Leyla Mohamed is a rising senior at Martin Luther King, Jr. Academic Magnet School where she is a member of Beta Club, Red-Cross club and the Muslim Student Association. For the past three years, Leyla has volunteered at local mosques teaching children Arabic nearly every weekend. This summer, Lelya hopes to learn more about the agriculture system in Nashville and use her leadership skills to help improve it.

Fun Fact: If Leyla could have any superpower, she would have all of the knowledge in the world.

 

2014 Urban Agriculture Intern Miranda MooreMiranda Moore is a rising sophomore at Martin Luther King, Jr. Academic Magnet School. She loves working with kids, and has many years of experience as a camp counselor. Miranda is looking forward to sharing her knowledge of healthy foods and nutrition with campers this summer, and is excited to learn more about urban agriculture throughout the process.

Fun Fact: If Miranda could only eat one type of food forever, she would choose Clementines.

 

 

2014 Urban Agriculture Intern Megnot Mulugeta

Megnot Mulugeta is a rising senior at Martin Luther King, Jr. Academic Magnet School where for the last two school years she has helped organize fundraisers for FEED, an organization that helps feed and clothe children in Haiti. With a newfound interest in gardening, Megnot aims to help others to make healthier choices this summer.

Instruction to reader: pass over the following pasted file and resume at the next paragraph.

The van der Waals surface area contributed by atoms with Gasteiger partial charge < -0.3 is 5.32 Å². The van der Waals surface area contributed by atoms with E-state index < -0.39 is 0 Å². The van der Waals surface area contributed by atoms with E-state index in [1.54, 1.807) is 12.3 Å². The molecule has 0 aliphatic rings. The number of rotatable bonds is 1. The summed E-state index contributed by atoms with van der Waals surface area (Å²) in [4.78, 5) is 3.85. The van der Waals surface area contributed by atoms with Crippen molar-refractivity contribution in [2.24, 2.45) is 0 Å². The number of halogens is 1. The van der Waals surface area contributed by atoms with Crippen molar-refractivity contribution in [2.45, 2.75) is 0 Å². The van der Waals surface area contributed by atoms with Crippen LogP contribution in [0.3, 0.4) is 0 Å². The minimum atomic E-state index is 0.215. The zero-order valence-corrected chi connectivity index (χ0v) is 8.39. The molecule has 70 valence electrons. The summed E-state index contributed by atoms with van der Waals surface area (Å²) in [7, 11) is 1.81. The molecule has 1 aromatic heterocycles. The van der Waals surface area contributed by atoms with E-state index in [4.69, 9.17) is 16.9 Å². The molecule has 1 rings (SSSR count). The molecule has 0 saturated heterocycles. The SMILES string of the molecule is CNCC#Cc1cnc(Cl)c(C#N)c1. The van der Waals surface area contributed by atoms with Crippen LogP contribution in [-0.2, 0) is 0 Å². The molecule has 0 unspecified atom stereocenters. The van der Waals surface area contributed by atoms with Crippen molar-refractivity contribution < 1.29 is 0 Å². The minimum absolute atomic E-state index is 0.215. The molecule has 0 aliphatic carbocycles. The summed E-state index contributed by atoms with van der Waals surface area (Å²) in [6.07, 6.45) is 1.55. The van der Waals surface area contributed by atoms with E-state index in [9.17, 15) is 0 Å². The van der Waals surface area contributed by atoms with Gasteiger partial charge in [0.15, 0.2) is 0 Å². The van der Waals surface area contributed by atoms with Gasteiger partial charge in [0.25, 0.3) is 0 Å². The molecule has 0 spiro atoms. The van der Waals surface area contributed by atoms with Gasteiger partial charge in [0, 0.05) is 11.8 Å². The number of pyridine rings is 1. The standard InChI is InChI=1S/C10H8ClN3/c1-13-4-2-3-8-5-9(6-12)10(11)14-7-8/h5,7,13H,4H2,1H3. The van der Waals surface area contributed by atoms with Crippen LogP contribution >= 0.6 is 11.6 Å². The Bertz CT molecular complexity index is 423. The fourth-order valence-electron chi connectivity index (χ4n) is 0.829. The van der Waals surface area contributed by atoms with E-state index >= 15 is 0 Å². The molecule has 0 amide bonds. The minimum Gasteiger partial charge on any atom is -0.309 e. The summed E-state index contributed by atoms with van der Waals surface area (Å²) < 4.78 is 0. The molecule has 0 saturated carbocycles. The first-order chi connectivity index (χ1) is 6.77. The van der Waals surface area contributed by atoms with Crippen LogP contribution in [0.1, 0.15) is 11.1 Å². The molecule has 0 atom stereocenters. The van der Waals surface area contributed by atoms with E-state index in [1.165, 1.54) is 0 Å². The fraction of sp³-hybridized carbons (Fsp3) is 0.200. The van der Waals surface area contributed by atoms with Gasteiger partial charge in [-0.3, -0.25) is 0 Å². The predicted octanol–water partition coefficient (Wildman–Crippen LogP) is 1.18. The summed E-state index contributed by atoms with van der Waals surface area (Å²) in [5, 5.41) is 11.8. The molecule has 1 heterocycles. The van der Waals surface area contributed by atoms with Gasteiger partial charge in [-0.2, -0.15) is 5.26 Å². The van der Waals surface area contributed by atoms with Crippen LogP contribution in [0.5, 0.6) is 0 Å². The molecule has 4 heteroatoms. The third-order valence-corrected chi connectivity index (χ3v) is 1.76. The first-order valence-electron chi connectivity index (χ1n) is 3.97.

Fun Fact: If Megnot could have any superpower, she would be able to read minds.

 

 

2014 Urban Agriculture Intern Farhiya Omar

Farhiyo Omar, a rising junior at Hillwood High School, is very excited to be spending a second consecutive summer teaching at Crop City this year. Farhiyo says that being able to watch the kids smile and grow last year was a very rewarding experience and is looking forward to again sharing her knowledge of farming with others.

Fun fact: If she could do anything she wanted, Farhiyo would travel the world.

 

2014 Urban Agriculture Rayan OsmanRayan Osman is a rising junior at Martin Luther King, Jr. Academic Magnet School. Rayan is co-founder of her school’s Muslim-Student Association and regularly tutors elementary and middle school students. After college, Rayan plans to go to Somalia to help residents fight poverty. She hopes to gain knowledge about agriculture this summer.

Fun Fact: Reading is Rayan’s favorite hobby – it’s a really fun activity, she says.

 

 

2014 Urban Agriculture Intern Carson ThomasCarson Thomas is a rising senior at University School of Nashville where she co-leads USN’s Environmental Club, is captain of the Ultimate Frisbee Team and is involved with the Student Sustainability Initiative. Carson has served as a fellow at the Urban Farm for the last year, and is thrilled to be joining us again for her second consecutive summer as an Urban Agriculture Intern at Crop City.